Broadway legend Ms. Patti LuPone visited Hill’s Center For The Arts on Friday, March 24, 2023, to speak with the Hill community about her renowned career in the arts and film industry. Hill Theatre students and community members had the chance to ask her questions and get insight into what life looks like as an aspiring star. Ms. LuPone’s visit to campus was made possible through the recently established Class of 1968 Endowment for Student Creativity and The Arts.
A three-time Tony Award winner for her performances as Joanne in Company, Madam Rose in the Broadway revival of Gypsy, and Eva Peron in Evita, Ms. LuPone paved her way to the top out of grit, self-determination, and having a strong power of knowing who she was as a person and performer. She was part of the first-ever class of the Drama Division of New York’s famed Juilliard School. After Juilliard, she became a founding member of John Houseman’s The Acting Company and performed all over the country on tour in shows like Accidental Death of An Anarchist, The Water Engine, Edmond, The Woods, and Stage Direction. She also performed in the musicals Pal Joey, Anything Goes, The Cradle Will Rock, Oliver!, Working, and The Robber Bridegroom.
Later in her career, she appeared in world-renowned musicals, such as Fantine in Les Misérables, Mrs. Lovett in Sweeney Todd, Desiree in A Little Night Music, Fosca in Passion, and Cora Hopper in Anyone Can Whistle.
In the film and television industry, she has starred in Life Goes On as Libby Thatcher, American Horror Story: Coven as Joan Ramsey, Law and Order as Ruth Miller, and Penny Dreadful as Joan Clayton.
As a rebellious child in her youth, Ms. LuPone knew she was destined for more. She enjoyed school for the chance to be on stage in her arts classes but didn’t thrive academically.
When asked if any teachers helped her in the long run, she praised the teachers she did create bonds with at a young age which carried through to her professional career, but was candid about not getting along with them all.
She expressed how strenuous and difficult her years at Juilliard were. Because of her rebellious side, the teachers tried driving her out of the school by throwing difficult roles at her. What they didn’t know, was that Ms. LuPone could handle any role given to her with grace. While other students were getting the same old roles, Ms. LuPone sculpted herself into many characters to strengthen her resume.
“There is nothing worse than being dismissed as an artist,” Ms. LuPone reflected. During her role as Eva Peron, Evita was a controversial production given its harsh plot, and, at first, people were skeptical about seeing it. Once people started giving it a chance and attending the performances, critics hailed Ms. LuPone for her work in the show.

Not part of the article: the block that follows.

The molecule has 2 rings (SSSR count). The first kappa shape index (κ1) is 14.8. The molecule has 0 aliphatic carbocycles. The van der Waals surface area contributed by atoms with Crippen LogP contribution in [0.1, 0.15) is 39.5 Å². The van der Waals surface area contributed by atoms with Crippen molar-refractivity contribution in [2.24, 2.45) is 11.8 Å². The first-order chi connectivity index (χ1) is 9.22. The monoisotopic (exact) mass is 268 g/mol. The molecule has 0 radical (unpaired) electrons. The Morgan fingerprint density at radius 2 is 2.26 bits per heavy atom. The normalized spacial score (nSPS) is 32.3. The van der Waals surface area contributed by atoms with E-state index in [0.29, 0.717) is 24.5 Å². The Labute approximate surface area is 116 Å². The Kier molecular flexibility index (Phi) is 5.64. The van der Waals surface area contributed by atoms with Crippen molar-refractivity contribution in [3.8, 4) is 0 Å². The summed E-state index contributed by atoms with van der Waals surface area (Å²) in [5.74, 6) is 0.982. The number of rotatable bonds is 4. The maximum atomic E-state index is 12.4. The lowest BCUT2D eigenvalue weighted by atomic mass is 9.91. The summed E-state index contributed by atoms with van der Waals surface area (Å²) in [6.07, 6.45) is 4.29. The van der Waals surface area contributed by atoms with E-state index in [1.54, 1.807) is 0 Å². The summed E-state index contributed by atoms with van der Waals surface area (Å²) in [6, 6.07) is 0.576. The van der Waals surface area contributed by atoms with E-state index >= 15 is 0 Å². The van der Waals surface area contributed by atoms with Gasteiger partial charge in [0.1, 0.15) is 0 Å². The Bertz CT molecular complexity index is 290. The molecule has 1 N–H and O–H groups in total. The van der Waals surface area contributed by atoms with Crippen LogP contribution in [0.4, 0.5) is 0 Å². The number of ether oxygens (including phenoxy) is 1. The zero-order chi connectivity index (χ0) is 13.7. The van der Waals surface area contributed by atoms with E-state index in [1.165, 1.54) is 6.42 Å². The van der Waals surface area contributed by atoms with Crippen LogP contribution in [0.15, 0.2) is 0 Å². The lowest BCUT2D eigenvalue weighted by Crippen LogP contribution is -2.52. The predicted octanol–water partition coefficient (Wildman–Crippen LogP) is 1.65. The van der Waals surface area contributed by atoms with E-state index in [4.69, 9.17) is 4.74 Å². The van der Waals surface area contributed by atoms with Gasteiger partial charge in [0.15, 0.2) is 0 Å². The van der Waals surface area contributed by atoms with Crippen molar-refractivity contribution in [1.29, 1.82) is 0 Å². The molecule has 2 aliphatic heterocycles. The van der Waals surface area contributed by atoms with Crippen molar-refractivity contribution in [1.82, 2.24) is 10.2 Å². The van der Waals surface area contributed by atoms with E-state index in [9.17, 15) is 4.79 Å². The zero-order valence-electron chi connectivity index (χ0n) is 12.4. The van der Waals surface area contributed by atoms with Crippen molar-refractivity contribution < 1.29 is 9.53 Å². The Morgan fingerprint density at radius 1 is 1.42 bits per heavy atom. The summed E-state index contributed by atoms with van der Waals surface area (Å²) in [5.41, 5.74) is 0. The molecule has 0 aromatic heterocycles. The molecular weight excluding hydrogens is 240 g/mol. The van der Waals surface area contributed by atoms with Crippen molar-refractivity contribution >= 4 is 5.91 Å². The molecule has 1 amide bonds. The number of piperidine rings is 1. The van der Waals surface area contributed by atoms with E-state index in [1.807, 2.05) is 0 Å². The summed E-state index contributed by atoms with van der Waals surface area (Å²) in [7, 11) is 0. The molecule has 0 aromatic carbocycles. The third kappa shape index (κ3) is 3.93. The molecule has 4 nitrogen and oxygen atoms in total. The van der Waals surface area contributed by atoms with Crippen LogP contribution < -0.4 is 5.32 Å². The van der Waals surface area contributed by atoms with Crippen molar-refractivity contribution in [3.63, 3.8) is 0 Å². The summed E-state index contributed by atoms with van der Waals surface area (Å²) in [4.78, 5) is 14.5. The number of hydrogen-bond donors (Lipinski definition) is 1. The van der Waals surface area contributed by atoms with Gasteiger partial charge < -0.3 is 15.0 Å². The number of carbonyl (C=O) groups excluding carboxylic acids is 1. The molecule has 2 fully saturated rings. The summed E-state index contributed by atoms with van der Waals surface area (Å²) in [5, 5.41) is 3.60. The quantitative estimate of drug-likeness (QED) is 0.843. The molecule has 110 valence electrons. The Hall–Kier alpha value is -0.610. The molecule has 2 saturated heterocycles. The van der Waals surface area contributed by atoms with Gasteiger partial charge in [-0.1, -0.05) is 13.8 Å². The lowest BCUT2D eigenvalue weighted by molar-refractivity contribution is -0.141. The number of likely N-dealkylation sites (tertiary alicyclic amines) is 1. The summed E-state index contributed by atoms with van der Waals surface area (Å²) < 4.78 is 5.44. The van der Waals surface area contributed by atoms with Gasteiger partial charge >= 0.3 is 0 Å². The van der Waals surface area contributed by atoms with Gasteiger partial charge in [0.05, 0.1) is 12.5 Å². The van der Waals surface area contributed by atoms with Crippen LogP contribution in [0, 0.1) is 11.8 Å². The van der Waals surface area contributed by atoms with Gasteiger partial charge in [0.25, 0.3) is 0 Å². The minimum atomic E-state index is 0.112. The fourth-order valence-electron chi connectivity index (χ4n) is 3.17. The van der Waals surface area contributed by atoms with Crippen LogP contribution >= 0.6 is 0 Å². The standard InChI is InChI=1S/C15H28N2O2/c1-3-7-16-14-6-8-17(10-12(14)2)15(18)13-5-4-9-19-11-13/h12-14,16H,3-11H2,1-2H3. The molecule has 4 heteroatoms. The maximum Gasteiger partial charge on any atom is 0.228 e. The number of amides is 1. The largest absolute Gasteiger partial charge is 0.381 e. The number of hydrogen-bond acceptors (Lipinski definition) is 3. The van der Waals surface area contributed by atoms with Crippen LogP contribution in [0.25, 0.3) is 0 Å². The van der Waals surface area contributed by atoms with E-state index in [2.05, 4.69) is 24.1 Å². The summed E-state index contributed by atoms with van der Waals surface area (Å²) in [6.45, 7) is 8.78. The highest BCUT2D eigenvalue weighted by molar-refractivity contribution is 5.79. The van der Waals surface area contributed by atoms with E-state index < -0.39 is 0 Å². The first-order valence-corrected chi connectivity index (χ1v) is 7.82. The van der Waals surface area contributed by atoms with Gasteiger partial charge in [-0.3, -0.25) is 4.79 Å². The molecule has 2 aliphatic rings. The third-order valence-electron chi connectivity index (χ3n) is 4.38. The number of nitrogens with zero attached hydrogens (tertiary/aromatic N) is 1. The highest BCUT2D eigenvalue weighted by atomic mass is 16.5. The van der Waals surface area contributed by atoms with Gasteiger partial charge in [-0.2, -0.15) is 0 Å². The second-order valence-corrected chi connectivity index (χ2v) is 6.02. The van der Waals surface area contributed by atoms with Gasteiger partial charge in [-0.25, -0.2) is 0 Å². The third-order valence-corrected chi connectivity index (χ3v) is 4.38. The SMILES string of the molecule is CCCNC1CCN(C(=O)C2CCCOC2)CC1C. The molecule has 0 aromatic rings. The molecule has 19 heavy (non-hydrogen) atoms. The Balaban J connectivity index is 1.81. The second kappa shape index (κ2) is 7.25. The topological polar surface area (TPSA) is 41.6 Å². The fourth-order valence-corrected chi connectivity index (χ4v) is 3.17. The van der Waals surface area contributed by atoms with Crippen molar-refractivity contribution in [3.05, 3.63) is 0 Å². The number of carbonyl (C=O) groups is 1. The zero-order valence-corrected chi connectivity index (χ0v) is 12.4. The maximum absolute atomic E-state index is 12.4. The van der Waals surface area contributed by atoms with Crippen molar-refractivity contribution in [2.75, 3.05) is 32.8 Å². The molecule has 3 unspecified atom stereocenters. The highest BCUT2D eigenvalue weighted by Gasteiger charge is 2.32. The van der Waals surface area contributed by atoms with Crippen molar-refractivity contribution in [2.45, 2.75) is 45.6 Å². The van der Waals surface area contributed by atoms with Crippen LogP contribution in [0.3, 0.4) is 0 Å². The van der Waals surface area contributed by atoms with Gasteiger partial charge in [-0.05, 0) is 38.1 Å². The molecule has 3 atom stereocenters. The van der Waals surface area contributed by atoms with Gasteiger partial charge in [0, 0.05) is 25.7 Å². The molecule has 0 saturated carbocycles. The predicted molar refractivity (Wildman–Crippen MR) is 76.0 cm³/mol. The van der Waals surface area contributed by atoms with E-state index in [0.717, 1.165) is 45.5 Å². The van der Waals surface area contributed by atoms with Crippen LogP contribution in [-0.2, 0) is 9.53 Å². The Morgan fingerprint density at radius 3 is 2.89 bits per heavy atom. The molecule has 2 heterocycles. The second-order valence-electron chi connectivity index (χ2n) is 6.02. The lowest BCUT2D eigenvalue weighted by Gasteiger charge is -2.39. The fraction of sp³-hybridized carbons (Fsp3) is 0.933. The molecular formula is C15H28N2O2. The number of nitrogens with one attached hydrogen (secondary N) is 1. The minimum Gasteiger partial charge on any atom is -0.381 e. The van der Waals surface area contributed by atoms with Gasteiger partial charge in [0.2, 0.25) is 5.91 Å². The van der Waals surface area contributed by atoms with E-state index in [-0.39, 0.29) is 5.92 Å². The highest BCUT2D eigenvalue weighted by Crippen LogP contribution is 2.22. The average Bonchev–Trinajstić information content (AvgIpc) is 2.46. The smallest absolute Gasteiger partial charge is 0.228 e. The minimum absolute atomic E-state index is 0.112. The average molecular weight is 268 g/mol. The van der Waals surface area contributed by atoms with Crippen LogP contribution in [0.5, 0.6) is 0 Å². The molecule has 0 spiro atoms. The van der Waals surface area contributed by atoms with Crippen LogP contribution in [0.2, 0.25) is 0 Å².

When asked how she was able to get people to trust her and the show, she said, “The audience makes the character. The audience dictates how your character is viewed and they loved Eva Peron.” She won her first Tony Award for this role.
After starring in the original London production of Les Misérables as Fantine in the mid-1980s, she starred in and was nominated for her role in Cole Porter’s revival of Anything Goes, as Reno Sweeney. She and her co-star, Howard McGillin, both received Tony Award nominations for their performances.
In the 2000s, Ms. LuPone performed at the Chicago Ravinia Festival in Stephen Sondheim musicals for the next six years. She returned to Broadway where she received another Tony Award for her performance in Sweeney Todd as Mrs. Lovett. After the Revinia Festival, Ms. LuPone took on the role of Rose in Gypsy and received another Tony Award for her performance.
She most recently won her third Tony Award in 2022 for her performance playing Joanne in Sondheim’s production of Company.
Ms. LuPone was adamant with our Hill students and community members regarding the hard work and true commitment this industry demands from you. She had some of the best and worst times navigating her way through it all and wouldn’t change a thing or role she played.
“All the roles I played, I played for a reason. I never went out searching for a role. I waited for them to come to me. The arts is a rejection industry. If I went out seeking a role and was rejected, I would be crushed. It was already hard enough,” said LuPone.
She answered genuinely and honestly. One student asked about stage fright and how to overcome that fear to which she responded, “Embrace it. Embrace the fear. I still get nervous leading up to the start of the show but as soon as I’m up there, the fear goes away.”
She kept reminding the young people in the crowd to be yourself. A student asked for advice on picking a song/monologue for auditions, and her advice was to find a piece that is “you,” something that you can relate to or feel deeply.
One of the last questions she was asked was, “If you could sum up all of your years in theatre into only one word, what would it be?”
Without hesitation and much thought, she responded, “Joy,” with a bright smile on her face.
Ms. LuPone’s love of the arts and the next generation of artists really shone through during her visit. The main theme of her talk was how authenticity and staying true to oneself is the way to be successful in this industry. You need to have a “won’t back down” mentality no matter what is in the way. We are grateful to Ms. LuPone for spending an evening with our community, and for paving the way for young performers to a career that demands a lot but gives a lifetime of joy.